U.S. Sen. Jon Ossoff of Georgia presides over a hearing of the Permanent Select Committee on Investigations on Nov. 15, 2022. Photo by Ariana Figueroa/States Newsroom
WASHINGTON — Members of the U.S. Senate on an investigation panel on Tuesday grilled federal immigration officials about a bipartisan report that detailed how migrant women at an immigration detention center in Georgia underwent questionable gynecological procedures.
The U.S. Senate Subcommittee on Permanent Investigations released an 18-month bipartisan report that found migrant women who were detained at Irwin County Detention Center, known as ICDC, in Georgia were subjected to “excessive, invasive, and often unnecessary gynecological procedures,” and many of the women did not consent or understand the procedures they underwent.
Following the release of the report, the panel held a hearing to question Assistant Director Stewart D. Smith of U.S. Immigration and Customs Enforcement Health Service Corps at the U.S. Department of Homeland Security and Pamela Hearn, the medical director at LaSalle Corrections, which has federal contracts to operate detention centers across the country, including one at ICDC.
The report focused on one doctor contracted to treat detainees, Dr. Mahendra Amin, who performed “high rates” of unauthorized hysterectomies on ICDC detainees.
“It’s hard for me to think of anything that is worse than the federal government subjugating incarcerated women to unnecessary gynecological surgery,” Democratic Sen. Jon Ossoff of Georgia, who chairs the panel, said.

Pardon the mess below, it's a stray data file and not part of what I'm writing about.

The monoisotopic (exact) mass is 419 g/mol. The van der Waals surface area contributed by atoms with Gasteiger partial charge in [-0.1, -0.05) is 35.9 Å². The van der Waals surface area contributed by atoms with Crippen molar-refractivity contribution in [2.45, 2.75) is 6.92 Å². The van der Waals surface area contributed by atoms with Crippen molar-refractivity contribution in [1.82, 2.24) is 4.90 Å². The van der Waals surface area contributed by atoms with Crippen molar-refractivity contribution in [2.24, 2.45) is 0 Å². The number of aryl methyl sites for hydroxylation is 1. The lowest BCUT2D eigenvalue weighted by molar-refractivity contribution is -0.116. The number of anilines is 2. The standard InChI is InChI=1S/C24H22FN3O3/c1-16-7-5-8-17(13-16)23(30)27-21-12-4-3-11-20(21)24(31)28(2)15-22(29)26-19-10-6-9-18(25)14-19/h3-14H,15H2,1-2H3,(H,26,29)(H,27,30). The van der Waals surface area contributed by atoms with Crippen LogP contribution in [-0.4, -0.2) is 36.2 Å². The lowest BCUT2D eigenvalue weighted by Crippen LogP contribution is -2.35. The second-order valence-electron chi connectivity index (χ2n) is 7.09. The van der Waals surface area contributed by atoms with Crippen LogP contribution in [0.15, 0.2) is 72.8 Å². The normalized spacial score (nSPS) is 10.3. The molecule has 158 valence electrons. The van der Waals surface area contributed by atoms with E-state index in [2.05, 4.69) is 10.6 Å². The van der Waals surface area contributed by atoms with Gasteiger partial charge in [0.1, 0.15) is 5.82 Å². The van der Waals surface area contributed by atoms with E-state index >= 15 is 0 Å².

Dr. Margaret G. Mueller, an associate professor of obstetrics and gynecology at Northwestern Medicine who testified before senators, said that the women at the detention center underwent aggressive, unnecessary procedures. She said there were instances in which Amin failed to obtain consent.
“This cannot be allowed to happen again,” she said.
Witness tells of mistreatment
One of the witnesses, Karina Cisneros Preciado, detailed to senators how while she was getting a Pap smear at the medical center, Amin diagnosed her with an ovarian cyst. The treatment he conducted included a Depo-Provera injection, which is a type of contraception that suppresses ovulation.
Cisneros Preciado said she had no idea she was given a contraceptive, and said she would have refused because many of the women in her family have had bad reactions to certain types of birth control.
The PSI report found that another doctor who treated Cisneros Preciado did not find any evidence of a cyst.
U.S. Democratic Sen. Maggie Hassan of New Hampshire said she was disturbed that Cisneros Preciado said she never gave consent during her treatment. Hassan asked Cisneros Preciado if Amin had asked about her family medical history before prescribing the shot.
Cisneros Preciado said he never did.
“To this day, I am extremely scared to go to any doctor for myself and for my kids,” she said.